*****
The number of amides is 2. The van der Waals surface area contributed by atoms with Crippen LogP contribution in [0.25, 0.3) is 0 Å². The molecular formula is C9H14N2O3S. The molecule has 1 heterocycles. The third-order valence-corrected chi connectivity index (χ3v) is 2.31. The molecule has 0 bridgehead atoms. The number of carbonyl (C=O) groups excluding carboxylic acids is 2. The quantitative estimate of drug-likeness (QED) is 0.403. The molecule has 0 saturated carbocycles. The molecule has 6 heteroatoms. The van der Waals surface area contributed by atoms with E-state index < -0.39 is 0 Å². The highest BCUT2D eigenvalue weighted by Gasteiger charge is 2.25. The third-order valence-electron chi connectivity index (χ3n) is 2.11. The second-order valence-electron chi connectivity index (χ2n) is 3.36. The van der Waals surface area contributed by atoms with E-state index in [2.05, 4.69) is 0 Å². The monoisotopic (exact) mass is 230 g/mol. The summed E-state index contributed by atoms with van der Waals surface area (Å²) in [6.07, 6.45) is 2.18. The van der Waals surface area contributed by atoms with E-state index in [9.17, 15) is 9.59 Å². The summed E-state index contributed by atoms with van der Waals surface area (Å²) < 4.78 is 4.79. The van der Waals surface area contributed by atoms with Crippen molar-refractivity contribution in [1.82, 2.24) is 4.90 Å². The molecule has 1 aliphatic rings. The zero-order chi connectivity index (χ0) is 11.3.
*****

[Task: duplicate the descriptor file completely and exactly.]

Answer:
The number of amides is 2. The van der Waals surface area contributed by atoms with Crippen LogP contribution in [0.25, 0.3) is 0 Å². The molecular formula is C9H14N2O3S. The molecule has 1 heterocycles. The third-order valence-corrected chi connectivity index (χ3v) is 2.31. The molecule has 0 bridgehead atoms. The number of carbonyl (C=O) groups excluding carboxylic acids is 2. The quantitative estimate of drug-likeness (QED) is 0.403. The molecule has 0 saturated carbocycles. The molecule has 6 heteroatoms. The van der Waals surface area contributed by atoms with E-state index < -0.39 is 0 Å². The highest BCUT2D eigenvalue weighted by Gasteiger charge is 2.25. The third-order valence-electron chi connectivity index (χ3n) is 2.11. The second-order valence-electron chi connectivity index (χ2n) is 3.36. The van der Waals surface area contributed by atoms with E-state index in [2.05, 4.69) is 0 Å². The monoisotopic (exact) mass is 230 g/mol. The summed E-state index contributed by atoms with van der Waals surface area (Å²) in [6.07, 6.45) is 2.18. The van der Waals surface area contributed by atoms with E-state index in [9.17, 15) is 9.59 Å². The summed E-state index contributed by atoms with van der Waals surface area (Å²) < 4.78 is 4.79. The van der Waals surface area contributed by atoms with Crippen molar-refractivity contribution in [1.82, 2.24) is 4.90 Å². The molecule has 1 aliphatic rings. The zero-order chi connectivity index (χ0) is 11.3.